More than half (3.5 million) of all school-aged refugees (6.4 million) did not attend school in 2016, according to a U.N. High Commission for Refugees (UNHCR) report released on Sept. 12.

The percentage of refugee children with access to primary schooling increased 11 points to 61 percent in 2016. Yet, this remains significantly lower than the global rate of attendance for all primary school-aged children, which stands at 91 percent.

The disparity widens with age, as only 23 percent of refugee adolescents currently attend secondary schools. The global rate for all adolescents is 84 percent.

Only 1 percent of refugees are enrolled in tertiary educational programs (university, technical school, community college and so on), compared to 36 percent of the global population.

“Education is not a luxury; it is a basic need,” emphasized United Nations High Commissioner for Refugees Filippo Grandi in the report’s introduction. “The education of refugees is a shared responsibility.”

With school-aged refugees increasing by an average of 600,000 children yearly, UNHCR estimates the need to add 12,000 classrooms and 20,000 teachers each year to keep up with the growing needs.

Edward Dima, pastor of First Baptist Church in Kajo-Keji and president of the Baptist Convention of South Sudan, has been ministering to South Sudanese refugees in Uganda where both schools and teachers are in short supply.

The few schools that exist have poor facilities, he told “For example, a school registration in a particular school stands at 4,000-6,000 pupils and student teacher-ratio over 200 pupils in one class. … Many other self-supported schools have no blackboard or pieces of chalk and no textbooks and so forth.”

While Baptist congregations have launched education programs in many of the refugee camps, resources to support these initiatives are insufficient.

“Teachers are few and ill-equipped, with low pay, which makes teaching very hard,” Dima said. “The Baptist churches have started several schools in an effort to supplement the current education problems facing children in schools,” but financial support is “too small” and “strained already” to address sufficiently all of the educational needs.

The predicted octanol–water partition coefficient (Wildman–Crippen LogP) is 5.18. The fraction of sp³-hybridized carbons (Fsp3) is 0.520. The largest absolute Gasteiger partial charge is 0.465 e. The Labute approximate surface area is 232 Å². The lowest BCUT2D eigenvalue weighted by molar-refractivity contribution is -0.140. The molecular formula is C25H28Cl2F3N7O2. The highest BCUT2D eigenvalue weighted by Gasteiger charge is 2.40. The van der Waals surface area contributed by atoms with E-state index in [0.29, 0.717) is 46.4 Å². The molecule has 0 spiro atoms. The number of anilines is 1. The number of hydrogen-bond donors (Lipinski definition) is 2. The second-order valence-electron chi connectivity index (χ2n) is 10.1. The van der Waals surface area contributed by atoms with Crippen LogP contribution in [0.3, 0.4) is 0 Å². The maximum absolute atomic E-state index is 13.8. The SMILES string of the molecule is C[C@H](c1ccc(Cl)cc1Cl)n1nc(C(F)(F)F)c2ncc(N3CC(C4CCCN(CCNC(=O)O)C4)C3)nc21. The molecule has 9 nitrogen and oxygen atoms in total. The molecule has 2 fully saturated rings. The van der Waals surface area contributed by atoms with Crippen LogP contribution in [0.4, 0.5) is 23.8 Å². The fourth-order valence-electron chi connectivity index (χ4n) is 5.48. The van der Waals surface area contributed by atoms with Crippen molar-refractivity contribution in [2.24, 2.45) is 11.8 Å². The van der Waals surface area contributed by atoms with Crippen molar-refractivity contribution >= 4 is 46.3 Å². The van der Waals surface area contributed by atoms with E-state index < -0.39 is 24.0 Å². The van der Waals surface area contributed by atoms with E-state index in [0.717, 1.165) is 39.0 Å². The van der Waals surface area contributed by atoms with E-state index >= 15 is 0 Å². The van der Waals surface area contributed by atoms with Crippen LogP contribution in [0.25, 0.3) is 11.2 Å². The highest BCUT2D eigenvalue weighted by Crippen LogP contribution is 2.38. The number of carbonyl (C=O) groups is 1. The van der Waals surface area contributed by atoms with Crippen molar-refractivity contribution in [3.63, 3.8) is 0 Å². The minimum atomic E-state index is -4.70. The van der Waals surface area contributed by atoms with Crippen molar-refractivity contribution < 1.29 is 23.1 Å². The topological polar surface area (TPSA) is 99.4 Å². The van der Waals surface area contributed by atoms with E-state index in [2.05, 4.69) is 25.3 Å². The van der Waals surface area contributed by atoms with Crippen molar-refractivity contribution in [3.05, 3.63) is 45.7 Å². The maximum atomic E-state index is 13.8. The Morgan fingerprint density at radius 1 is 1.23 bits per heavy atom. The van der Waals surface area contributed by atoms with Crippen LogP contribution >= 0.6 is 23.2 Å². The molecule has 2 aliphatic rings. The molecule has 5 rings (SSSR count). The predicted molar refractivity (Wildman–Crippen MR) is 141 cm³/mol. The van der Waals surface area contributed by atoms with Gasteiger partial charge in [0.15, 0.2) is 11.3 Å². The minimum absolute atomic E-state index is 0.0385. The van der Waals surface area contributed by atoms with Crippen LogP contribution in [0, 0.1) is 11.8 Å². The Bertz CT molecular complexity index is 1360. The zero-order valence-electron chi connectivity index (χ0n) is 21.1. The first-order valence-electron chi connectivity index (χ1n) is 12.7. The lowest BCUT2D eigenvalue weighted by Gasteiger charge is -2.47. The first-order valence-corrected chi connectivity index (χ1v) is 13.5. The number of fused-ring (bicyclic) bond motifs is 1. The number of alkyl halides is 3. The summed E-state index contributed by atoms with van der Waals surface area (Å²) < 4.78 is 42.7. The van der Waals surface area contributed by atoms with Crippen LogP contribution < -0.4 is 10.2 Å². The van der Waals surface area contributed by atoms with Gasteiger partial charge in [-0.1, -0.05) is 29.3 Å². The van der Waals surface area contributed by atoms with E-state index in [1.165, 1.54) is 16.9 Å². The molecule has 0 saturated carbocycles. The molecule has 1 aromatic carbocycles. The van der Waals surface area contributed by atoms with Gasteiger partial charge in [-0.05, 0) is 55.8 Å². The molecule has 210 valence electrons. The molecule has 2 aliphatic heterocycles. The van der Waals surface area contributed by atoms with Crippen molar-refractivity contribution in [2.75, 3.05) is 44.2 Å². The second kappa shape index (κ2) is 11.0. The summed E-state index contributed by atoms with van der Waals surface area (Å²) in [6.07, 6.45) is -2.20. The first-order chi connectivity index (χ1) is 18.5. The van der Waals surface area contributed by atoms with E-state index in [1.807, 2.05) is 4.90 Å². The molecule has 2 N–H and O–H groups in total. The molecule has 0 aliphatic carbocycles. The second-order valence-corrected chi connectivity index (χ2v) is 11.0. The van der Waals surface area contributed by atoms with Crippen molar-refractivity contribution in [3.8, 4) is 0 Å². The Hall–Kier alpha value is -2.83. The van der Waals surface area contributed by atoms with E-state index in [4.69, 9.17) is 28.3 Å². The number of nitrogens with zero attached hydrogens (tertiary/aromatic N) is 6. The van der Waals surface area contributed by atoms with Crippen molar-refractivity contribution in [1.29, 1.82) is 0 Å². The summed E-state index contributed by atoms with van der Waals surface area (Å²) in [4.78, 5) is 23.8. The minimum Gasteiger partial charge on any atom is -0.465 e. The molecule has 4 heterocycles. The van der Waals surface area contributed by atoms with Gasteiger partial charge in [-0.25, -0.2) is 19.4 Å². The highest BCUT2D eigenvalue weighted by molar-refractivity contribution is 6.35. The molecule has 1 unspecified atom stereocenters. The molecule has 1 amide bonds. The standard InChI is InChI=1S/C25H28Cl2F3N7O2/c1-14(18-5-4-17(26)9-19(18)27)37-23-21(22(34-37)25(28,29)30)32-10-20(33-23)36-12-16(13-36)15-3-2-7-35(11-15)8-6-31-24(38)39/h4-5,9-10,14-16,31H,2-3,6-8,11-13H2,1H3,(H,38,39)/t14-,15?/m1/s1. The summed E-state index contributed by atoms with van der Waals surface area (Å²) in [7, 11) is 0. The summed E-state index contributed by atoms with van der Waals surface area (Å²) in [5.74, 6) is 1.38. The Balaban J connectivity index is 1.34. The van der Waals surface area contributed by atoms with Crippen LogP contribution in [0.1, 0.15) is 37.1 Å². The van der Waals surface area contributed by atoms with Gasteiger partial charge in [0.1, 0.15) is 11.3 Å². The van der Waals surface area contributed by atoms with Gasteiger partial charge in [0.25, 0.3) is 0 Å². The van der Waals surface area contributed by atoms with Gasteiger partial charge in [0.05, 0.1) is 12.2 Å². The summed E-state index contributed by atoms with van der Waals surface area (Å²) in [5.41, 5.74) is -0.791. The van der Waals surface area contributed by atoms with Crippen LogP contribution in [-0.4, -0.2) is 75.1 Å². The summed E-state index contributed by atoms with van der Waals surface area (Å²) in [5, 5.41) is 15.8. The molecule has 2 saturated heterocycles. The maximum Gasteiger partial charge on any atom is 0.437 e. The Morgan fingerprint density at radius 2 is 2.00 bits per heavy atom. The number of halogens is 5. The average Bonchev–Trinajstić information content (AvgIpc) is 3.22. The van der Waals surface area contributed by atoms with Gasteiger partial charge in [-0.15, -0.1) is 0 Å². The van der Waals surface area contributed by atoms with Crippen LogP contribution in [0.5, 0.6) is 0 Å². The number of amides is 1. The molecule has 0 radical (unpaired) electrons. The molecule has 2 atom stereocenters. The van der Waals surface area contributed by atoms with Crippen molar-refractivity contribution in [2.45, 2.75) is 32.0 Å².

Lack of consistent funding for education is a widespread problem, the UNHCR report noted, urging that education “not be allowed to fall victim to the ebb and flow of funding when new conflicts blow up and fresh emergencies need addressing” or “become an afterthought that falls gradually into neglect.”

The increase in the percentage of refugees receiving education, according to UNHCR, is due in large part to “measures taken by Syria’s neighbors to enroll more refugee children in school and other educational programs.”

Lebanon, bordered by the Mediterranean Sea in the west and Syria in the east, is host to an estimated 1.5 million Syrian refugees. With a national population of 6.2 million, Lebanon has the highest proportion of refugees per capita in the world.

The Lebanese Society for Educational and Social Development (LSESD) is among the faith-based groups working to provide education to refugees living in Lebanon through its relief and development arm, Middle East Revive and Thrive (MERATH).

“In Lebanon, over 250,000 Syrian refugee children do not have access to the public school system due to lack of space,” LSESD/MERATH told “The non-formal education projects of LSESD/MERATH, implemented by local Lebanese churches, seek to fill that gap by providing quality education with psychosocial support in a safe, protective environment so that this generation of Syrian children will not be lost, but continue to have a hope and future.”

Through nine learning centers across the nation, LSESD/MERATH provided educational programming to 1,200 refugee children during the 2016-17 school year. It anticipates reaching 1,500 in 2017-18.

“Education is vital to help refugee children recover from the trauma of war and displacement … [providing] routine and stability that helps children regain a sense of normalcy and promotes resiliency,” LSESD/MERATH stated. “It provides a safe place for children to learn, play and develop friendships and important social skills … [and] decreases the risks vulnerable refugee children experience, such as child labor, early marriage, trafficking, exploitation and radicalization.”

The full UNHCR report is available here.

Zach Dawes is the managing editor for You can follow him on Twitter @ZachDawes_Jr.

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